Tuesday, August 8, 2017

La Maison Rustique - The Potherbs - Beets

From: L'agriculture et maison rustique, Charles Estienne (Rouen, 1658).

The Potherbs

(Chapter 18)



White, black, and red poirre, which are otherwise called beets and “Jottes des Tourangeois”, or “Romans des Picards”, are sown in Lent and all other times, especially from December to March, and in August, to always have old and new, and to collect seeds which last for three years. For this purpose it is necessary to replant it with five leaves, and to put a little fresh manure at the roots, and then to loosen the ground around the roots, and clean it thoroughly with grass. It grows well, and returns again when it has been cut, if it is put in rich soil and fumigated well. It has in itself this admirable peculiarity, that it acquires its sole perfection in the third year of its sowing, for that reason I advise the gardener not to collect the seed from the beet to sow, except that brought by the beet in the third year, for this seed will bring fine beets.

If you want to choose beautiful beets, choose more white than black or red, for they are prettier and more tender. To have them very large and white, the roots must be covered in fresh cow manure and split their stalks. As is done with leeks, put a large stone on them, or a tile. If you want to have red beets, water them with the lees of red wine, or put them in a place where they get a lot of heat from the sun.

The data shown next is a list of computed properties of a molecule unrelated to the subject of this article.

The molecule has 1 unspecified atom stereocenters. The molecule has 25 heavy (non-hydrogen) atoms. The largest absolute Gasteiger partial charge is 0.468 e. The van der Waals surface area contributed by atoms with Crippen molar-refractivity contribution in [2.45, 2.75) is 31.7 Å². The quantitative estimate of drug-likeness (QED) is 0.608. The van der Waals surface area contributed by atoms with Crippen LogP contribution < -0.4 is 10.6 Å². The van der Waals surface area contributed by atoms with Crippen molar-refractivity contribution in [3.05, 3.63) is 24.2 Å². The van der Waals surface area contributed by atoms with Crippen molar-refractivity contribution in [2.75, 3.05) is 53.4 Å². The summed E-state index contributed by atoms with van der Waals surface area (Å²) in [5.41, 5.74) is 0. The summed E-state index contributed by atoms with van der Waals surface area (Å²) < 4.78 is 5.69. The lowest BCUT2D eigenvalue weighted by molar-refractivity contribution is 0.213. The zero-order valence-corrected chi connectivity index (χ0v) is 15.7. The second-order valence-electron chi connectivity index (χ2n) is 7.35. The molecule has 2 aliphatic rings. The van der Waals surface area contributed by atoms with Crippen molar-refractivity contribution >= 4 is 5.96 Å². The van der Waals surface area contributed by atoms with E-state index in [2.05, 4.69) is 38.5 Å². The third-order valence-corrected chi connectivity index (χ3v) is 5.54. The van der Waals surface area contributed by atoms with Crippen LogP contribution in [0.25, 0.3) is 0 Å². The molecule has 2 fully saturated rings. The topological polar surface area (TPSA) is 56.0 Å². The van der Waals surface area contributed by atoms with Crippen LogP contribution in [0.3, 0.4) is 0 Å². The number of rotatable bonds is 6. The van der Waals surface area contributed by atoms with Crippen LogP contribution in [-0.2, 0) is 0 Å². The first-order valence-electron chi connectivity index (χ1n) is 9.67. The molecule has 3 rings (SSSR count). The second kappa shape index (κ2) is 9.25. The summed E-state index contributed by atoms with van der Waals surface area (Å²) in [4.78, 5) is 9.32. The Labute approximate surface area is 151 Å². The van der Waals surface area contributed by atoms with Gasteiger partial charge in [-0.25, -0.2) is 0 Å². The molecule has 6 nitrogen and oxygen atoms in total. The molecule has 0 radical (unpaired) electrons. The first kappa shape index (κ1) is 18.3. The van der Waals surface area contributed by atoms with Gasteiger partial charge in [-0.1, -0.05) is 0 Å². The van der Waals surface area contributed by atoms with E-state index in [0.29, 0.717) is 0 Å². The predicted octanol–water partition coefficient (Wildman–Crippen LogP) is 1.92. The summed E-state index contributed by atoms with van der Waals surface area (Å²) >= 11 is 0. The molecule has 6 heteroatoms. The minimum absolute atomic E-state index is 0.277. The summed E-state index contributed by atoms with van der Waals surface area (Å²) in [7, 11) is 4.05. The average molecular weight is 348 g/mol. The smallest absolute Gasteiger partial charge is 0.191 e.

Beet leaves eaten in soup loosen the belly. The juice of beet leaves drawn through the nose purges the brain. The same juice rubbed on the head causes lice and nits to die. Beet roots cooked among the coals and eaten take away the bad smell of garlic that has been eaten. Beet roots crushed and cast into wine, and three hours later it is converted into vinegar.

Beets are sown in March, and do not need to be left in the soil for a long time if they are planted in well plowed land. They will return the following years without being sown, so it is difficult to reclaim the land from them, and they do not require weeding or pruning.

Beet leaves loosen the belly. The decoction of their boiled roots and leaves kills nits and lice. Their flesh cooked among the coals, or boiled, heals burns. The first boiling of beet leaves, with beef tallow and oil of tartar, removes all spots from clothes without any damage, but place them in warm water immediately after washing.

Thursday, August 3, 2017

La Maison Rustique - The Potherbs - Lettuce

From: L'agriculture et maison rustique, Charles Estienne (Rouen, 1658).

The Potherbs

(Chapter 12)